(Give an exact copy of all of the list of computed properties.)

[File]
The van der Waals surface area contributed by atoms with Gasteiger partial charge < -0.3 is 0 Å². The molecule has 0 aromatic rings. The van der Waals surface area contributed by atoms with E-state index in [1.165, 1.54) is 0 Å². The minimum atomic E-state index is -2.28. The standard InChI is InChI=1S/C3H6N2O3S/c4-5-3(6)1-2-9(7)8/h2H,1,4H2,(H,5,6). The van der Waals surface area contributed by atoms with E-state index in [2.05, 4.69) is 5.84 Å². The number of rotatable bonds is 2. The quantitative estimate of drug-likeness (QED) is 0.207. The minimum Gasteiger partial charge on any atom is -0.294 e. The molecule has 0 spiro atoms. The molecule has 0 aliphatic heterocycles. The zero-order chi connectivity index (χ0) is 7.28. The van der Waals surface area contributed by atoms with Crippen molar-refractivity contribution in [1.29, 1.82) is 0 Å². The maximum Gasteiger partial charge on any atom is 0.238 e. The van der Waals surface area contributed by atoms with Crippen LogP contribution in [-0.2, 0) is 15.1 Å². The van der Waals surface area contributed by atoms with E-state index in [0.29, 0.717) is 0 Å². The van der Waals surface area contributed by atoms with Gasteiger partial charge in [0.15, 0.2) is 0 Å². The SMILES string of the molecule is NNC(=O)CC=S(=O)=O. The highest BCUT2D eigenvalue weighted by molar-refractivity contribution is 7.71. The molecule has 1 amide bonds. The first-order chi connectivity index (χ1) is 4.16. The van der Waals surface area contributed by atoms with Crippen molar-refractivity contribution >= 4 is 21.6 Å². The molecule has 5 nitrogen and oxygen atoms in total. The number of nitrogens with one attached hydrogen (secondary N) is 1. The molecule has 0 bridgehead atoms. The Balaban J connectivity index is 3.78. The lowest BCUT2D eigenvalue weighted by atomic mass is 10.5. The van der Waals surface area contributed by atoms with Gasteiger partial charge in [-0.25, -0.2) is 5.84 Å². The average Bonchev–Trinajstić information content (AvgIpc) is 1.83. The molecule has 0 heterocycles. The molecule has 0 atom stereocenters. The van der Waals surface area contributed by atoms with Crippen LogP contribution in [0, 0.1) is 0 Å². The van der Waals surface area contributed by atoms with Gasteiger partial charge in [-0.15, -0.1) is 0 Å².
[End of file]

The van der Waals surface area contributed by atoms with Gasteiger partial charge < -0.3 is 0 Å². The molecule has 0 aromatic rings. The van der Waals surface area contributed by atoms with E-state index in [1.165, 1.54) is 0 Å². The minimum atomic E-state index is -2.28. The standard InChI is InChI=1S/C3H6N2O3S/c4-5-3(6)1-2-9(7)8/h2H,1,4H2,(H,5,6). The van der Waals surface area contributed by atoms with E-state index in [2.05, 4.69) is 5.84 Å². The number of rotatable bonds is 2. The quantitative estimate of drug-likeness (QED) is 0.207. The minimum Gasteiger partial charge on any atom is -0.294 e. The molecule has 0 spiro atoms. The molecule has 0 aliphatic heterocycles. The zero-order chi connectivity index (χ0) is 7.28. The van der Waals surface area contributed by atoms with Crippen molar-refractivity contribution in [1.29, 1.82) is 0 Å². The maximum Gasteiger partial charge on any atom is 0.238 e. The van der Waals surface area contributed by atoms with Crippen LogP contribution in [-0.2, 0) is 15.1 Å². The van der Waals surface area contributed by atoms with E-state index in [0.29, 0.717) is 0 Å². The van der Waals surface area contributed by atoms with Gasteiger partial charge in [0.15, 0.2) is 0 Å². The SMILES string of the molecule is NNC(=O)CC=S(=O)=O. The highest BCUT2D eigenvalue weighted by molar-refractivity contribution is 7.71. The molecule has 1 amide bonds. The first-order chi connectivity index (χ1) is 4.16. The van der Waals surface area contributed by atoms with Crippen molar-refractivity contribution >= 4 is 21.6 Å². The molecule has 5 nitrogen and oxygen atoms in total. The number of nitrogens with one attached hydrogen (secondary N) is 1. The molecule has 0 bridgehead atoms. The Balaban J connectivity index is 3.78. The lowest BCUT2D eigenvalue weighted by atomic mass is 10.5. The van der Waals surface area contributed by atoms with Gasteiger partial charge in [-0.25, -0.2) is 5.84 Å². The average Bonchev–Trinajstić information content (AvgIpc) is 1.83. The molecule has 0 heterocycles. The molecule has 0 atom stereocenters. The van der Waals surface area contributed by atoms with Crippen LogP contribution in [0, 0.1) is 0 Å². The van der Waals surface area contributed by atoms with Gasteiger partial charge in [-0.15, -0.1) is 0 Å².